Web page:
Contemporary Cabin in the Rocky Mountains

Contemporary Cabin in the Rocky Mountains

The Lodgepole Retreat was completed by the Boulder based studio Arch11. The clients have owned the site for years, spending weekends in their 1960’s style stone cabin. They recently decided to build a completely new contemporary cabin on the site.

The Lodgepole Retreat is located in the Rocky Mountains of Colorado, USA.

Lighting, Dusk, Contemporary Cabin in the Rocky Mountains

Evening, Lighting, Contemporary Cabin in the Rocky Mountains

Side Facade, Contemporary Cabin in the Rocky Mountains

Evening, Lights, Contemporary Cabin in the Rocky Mountains

Snow, Contemporary Cabin in the Rocky Mountains

Balcony, Side Facade, Contemporary Cabin in the Rocky Mountains

Side Facade, Entrance, Contemporary Cabin in the Rocky Mountains

Entrance, Contemporary Cabin in the Rocky Mountains

Front Door, Contemporary Cabin in the Rocky Mountains

Living Space, Glass Walls, Contemporary Cabin in the Rocky Mountains

Modern Fireplace. Sofa, Breakfast Bar, Contemporary Cabin in the Rocky Mountains

Kitchen Island, Glass Dining Table, Contemporary Cabin in the Rocky Mountains

Glass Walls, Bathroom, Contemporary Cabin in the Rocky Mountains

Bathroom, Contemporary Cabin in the Rocky Mountains

Lodgepole Retreat in Colorado, USA, details by Arch11:

“A weekend getaway lands lightly on its high-alpine site.

Imagine designing a weekend-getaway at 9000 feet above sea level with direct exposure to near-hurricane force winds coming off the surrounding 13,000 ft. peaks. Add in the homeowner’s wish for unobstructed views of the majestic Rocky Mountains that surround the site. The pristine setting ?which includes a 30 acre meadow and high alpine forests? suggested a design solution that should be as light on the land as possible. So light, that the owners wanted to get as close to net- zero as possible and be nearly maintenance free as well.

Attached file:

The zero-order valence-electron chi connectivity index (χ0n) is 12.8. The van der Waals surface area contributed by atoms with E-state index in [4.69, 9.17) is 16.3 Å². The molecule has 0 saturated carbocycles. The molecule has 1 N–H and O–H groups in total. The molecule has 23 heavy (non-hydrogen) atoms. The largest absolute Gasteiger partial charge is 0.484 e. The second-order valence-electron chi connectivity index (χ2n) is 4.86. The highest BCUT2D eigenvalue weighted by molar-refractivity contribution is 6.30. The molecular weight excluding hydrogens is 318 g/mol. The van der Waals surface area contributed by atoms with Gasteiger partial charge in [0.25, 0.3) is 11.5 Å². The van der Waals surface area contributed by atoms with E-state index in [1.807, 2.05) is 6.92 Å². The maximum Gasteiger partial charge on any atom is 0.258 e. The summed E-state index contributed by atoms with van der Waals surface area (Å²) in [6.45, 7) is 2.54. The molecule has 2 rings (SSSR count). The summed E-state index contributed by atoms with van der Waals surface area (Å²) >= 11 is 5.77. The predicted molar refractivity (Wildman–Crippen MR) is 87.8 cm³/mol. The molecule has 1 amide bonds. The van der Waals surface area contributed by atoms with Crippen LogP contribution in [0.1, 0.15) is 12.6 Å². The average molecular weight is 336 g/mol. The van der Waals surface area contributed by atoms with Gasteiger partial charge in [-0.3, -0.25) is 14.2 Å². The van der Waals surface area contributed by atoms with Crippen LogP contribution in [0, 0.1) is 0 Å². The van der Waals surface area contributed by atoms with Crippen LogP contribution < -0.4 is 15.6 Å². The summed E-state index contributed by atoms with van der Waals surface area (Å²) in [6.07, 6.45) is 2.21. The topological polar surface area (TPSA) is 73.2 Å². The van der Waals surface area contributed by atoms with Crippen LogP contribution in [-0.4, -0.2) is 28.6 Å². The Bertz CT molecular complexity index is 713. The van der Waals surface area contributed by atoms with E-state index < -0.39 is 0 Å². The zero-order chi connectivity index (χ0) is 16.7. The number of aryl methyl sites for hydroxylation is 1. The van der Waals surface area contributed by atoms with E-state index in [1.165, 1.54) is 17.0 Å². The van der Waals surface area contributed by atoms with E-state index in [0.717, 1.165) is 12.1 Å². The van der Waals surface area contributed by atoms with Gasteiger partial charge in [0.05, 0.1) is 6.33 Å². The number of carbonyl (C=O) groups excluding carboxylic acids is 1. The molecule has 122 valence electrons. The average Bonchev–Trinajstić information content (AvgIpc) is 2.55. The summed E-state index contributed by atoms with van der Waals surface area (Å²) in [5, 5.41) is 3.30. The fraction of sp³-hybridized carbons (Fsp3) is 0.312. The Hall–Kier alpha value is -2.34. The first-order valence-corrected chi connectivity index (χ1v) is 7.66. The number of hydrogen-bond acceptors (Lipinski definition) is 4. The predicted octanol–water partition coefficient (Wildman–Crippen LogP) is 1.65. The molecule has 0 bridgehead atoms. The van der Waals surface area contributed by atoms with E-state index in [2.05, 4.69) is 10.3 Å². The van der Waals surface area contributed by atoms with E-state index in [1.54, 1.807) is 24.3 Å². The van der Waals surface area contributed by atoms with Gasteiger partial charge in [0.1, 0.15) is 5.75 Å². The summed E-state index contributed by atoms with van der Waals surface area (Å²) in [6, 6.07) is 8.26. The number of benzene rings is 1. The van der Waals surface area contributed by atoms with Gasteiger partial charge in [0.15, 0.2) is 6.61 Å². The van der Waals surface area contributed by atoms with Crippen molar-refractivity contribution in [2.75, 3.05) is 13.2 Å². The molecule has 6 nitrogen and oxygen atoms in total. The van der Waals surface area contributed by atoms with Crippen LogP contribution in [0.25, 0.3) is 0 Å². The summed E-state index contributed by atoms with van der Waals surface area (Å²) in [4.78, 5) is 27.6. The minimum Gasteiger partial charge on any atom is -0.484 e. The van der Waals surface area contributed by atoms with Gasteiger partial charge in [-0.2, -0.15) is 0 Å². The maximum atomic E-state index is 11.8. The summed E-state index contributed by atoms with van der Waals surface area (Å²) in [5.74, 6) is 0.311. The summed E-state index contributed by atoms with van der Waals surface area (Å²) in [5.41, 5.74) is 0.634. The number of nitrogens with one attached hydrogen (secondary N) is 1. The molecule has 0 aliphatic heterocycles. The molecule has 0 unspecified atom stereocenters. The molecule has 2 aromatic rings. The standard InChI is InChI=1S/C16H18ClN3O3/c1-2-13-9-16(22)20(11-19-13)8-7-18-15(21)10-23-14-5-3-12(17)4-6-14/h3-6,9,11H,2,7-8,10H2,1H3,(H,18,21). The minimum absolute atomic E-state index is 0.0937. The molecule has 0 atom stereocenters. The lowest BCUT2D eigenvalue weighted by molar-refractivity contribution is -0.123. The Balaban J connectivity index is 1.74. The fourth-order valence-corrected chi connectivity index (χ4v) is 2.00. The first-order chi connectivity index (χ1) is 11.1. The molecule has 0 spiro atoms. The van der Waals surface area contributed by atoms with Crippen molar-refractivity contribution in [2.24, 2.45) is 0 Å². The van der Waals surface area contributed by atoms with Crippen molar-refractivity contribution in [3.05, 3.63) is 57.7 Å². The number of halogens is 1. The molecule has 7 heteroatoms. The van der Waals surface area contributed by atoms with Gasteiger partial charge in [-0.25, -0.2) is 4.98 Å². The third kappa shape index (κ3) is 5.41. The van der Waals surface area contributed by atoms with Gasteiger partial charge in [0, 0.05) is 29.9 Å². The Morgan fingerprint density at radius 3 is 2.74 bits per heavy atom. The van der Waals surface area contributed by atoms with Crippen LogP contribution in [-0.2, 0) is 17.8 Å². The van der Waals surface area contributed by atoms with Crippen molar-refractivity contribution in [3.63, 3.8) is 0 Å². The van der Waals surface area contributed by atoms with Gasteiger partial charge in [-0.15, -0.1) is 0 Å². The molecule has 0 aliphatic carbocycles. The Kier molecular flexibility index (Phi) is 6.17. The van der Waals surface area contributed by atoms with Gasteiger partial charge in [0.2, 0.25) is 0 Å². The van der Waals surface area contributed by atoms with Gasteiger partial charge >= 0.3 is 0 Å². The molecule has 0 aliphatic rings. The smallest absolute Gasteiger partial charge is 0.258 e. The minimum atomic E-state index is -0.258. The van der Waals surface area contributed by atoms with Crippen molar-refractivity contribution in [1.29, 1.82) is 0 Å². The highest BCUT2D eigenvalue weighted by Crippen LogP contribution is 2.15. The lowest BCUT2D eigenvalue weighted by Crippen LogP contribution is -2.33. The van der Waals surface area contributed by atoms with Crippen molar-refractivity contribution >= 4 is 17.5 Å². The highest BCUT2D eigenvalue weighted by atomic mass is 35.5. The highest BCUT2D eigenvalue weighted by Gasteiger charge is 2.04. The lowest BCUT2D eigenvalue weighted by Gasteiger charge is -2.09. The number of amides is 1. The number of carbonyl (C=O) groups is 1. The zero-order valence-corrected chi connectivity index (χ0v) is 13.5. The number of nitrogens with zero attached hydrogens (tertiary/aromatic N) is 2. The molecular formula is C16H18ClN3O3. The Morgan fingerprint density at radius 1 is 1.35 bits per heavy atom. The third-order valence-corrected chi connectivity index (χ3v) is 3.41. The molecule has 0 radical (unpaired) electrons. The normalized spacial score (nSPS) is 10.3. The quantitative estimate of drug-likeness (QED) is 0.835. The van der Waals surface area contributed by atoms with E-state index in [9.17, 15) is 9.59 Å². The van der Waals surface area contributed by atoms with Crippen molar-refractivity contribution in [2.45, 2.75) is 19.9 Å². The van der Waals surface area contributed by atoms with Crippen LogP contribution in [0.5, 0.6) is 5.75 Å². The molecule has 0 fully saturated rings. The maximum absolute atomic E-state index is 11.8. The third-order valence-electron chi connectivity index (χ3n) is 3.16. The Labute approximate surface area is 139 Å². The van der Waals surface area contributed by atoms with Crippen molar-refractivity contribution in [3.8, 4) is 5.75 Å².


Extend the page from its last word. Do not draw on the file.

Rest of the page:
What started as an intimate 2 bedroom, 1-1/2 bath cabin for a Colorado couple and their grown children, grew to 3 bedrooms and 3 baths when they began to consider space for their grandchildren.

The couple had owned the property for years-spending weekends there as their two children grew from toddlers to teens. A 1960’s-era stone cabin sufficed, until the pair decided they wanted something more enduring. Having previously seen an Arch11-designed house, the couple decided they wanted a contemporary cabin.

“Conceptually, it was thought of as a concrete plinth, a band of glass and a large roof that is designed to shade the glass,” explains Arch11 principal E.J. Meade of the 2,200 sq. foot cabin.

The living plane is elevated above the ground on a poured-in place concrete pedestal to heighten the experience of floating above the meadow. Floor to ceiling glass offers occupants an almost cinematic experience of the diurnal rhythm of the earth.

The home’s geometric clarity, uncluttered sensibility and transparency provide the synthesis with nature that the homeowners desired.

Sustainable features: Energy model was net-zero energy use, High performance, triple-pane glazing 10 kw solar array, Solar thermal system, Electric boiler with ceramic storage for radiant heat system, Natural ventilation, Large overhangs for shading, Concrete with fly-ash content, FSC-certified lumber, Formaldehyde free cabinets, Energy Star appliances, LED lighting.”

Photos By: Raul Garcia

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